FIG. 5 is a flow diagram of a method for representing aircraft altitude by icon size in accordance with the teachings of the present invention. At step 510, aircraft latitude x, longitude y, and altitude z are obtained from radar or transmission by the aircraft. At step 520, an icon size h is chosen which corresponds with the aircraft altitude z. The icon size can be determined by a look-up table or by a mathematical formula. At step 530, an icon of size h is plotted on a two dimensional display at coordinates (x,y).

Visualizing aircraft altitude using the spatial size of icons is a more effective means of identifying altitude ranges and detecting potential collisions. This takes advantage of human perceptual ability to discriminate size among many objects in a visual scene and perform rapid analog comparisons, as opposed to reading digital numbers and making several numerical comparisons. The number of numerical computations is greatly reduced. Candidates for numerical comparison can be determined based on image size, thus obviating or greatly reducing the number of pairwise comparisons necessary to accurately assess the air traffic situation. Conflicts can thus be anticipated with far less cognitive demand. Candidates for numerical comparison can be determined based on image size comparisons alone. However, numerical comparisons can be possible if numerical altitudes are available in the display.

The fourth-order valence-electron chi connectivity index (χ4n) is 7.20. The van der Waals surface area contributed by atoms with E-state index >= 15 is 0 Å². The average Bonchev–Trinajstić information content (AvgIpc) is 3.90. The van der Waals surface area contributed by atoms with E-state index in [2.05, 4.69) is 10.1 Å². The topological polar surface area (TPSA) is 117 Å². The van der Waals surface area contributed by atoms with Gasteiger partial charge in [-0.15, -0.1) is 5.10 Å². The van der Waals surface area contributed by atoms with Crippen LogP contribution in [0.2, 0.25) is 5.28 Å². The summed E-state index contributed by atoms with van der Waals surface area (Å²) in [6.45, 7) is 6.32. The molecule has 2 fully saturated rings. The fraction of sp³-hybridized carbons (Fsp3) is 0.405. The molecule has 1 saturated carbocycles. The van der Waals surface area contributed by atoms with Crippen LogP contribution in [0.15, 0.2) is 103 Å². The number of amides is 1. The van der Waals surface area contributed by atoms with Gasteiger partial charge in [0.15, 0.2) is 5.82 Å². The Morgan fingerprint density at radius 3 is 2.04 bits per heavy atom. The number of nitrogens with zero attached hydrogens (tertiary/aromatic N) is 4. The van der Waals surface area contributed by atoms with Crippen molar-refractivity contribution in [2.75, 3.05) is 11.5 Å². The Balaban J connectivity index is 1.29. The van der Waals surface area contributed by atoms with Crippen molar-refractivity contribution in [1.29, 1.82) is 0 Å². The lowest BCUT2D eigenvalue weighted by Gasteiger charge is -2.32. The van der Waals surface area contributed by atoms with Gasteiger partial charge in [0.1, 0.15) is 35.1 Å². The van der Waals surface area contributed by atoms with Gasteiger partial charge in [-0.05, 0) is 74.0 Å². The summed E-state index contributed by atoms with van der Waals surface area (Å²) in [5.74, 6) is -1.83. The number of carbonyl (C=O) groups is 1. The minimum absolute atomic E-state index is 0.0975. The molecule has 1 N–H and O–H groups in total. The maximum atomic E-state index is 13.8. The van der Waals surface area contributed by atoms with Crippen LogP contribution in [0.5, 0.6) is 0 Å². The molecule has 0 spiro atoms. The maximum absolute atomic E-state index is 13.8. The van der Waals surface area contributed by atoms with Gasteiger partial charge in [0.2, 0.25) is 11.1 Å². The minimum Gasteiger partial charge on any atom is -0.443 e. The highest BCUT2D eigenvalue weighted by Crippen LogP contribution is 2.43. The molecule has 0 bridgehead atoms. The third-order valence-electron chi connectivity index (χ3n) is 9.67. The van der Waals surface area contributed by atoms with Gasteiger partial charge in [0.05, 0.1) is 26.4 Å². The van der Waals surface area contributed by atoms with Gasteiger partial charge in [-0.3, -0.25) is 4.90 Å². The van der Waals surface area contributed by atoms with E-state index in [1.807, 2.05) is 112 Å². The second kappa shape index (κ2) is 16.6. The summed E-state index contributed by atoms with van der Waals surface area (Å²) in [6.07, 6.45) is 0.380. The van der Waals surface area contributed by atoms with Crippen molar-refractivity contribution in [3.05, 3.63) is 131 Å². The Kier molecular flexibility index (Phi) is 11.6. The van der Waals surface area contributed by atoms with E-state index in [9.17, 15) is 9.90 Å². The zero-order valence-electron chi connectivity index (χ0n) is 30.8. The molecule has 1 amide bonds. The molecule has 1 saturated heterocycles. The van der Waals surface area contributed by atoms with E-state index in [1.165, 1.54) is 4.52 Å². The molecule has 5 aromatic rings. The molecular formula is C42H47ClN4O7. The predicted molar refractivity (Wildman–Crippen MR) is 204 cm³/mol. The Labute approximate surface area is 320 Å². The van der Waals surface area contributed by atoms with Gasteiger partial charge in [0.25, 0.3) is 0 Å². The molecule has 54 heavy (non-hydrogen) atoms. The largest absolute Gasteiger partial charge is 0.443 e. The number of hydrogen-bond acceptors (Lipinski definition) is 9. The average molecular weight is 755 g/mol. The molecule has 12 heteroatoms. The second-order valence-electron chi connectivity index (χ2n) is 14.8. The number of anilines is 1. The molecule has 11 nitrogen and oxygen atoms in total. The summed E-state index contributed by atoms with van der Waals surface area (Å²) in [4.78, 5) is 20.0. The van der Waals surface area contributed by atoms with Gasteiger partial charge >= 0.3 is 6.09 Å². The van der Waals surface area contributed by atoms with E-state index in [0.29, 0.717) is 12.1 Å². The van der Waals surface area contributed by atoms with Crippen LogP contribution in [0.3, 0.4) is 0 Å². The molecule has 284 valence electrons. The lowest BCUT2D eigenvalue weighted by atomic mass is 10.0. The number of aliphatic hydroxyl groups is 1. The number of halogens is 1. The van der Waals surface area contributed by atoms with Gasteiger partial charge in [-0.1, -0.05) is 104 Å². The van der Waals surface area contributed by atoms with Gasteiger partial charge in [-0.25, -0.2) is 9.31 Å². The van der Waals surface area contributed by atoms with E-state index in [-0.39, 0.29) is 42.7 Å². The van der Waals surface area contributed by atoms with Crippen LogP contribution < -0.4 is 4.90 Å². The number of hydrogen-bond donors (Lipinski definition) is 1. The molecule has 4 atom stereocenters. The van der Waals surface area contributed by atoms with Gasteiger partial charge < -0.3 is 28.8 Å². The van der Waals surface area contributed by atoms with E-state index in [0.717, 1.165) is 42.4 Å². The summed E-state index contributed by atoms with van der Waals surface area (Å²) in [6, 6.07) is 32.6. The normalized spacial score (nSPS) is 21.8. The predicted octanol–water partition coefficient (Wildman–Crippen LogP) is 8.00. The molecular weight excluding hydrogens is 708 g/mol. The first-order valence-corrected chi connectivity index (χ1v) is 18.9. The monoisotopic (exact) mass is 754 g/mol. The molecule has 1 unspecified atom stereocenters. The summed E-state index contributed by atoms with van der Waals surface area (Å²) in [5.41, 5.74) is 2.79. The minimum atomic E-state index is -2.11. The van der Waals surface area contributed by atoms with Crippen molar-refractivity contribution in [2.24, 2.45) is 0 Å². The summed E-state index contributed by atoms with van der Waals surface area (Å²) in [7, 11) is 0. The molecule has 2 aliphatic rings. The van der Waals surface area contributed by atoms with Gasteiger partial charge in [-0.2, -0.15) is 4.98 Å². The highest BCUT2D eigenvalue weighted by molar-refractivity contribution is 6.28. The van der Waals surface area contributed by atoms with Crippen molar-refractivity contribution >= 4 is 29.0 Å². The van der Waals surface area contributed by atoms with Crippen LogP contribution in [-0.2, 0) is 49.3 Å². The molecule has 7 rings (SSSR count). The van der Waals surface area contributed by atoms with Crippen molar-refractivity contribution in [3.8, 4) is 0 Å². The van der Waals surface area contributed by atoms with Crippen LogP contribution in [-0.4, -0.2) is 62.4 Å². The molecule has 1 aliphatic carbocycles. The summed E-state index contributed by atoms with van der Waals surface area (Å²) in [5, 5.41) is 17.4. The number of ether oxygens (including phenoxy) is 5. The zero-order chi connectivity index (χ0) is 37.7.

The present invention is not limited to representation by the size of an icon. Any variable characteristic of the icon such as size, shape, color, or intensity can be used. Using size as a cue is an intuitive analog representation of altitude. Objects that are further away naturally seem smaller, while closer objects are larger. Similarly, objects that are further away seem lighter, while closer objects are darker. Thus, the intensity (or grayscale level) of the icon might also be a good characteristic for representing altitude. Moreover, differences and similarities in grayscale, color, or shape are encoded efficiently and in parallel in the human visual system.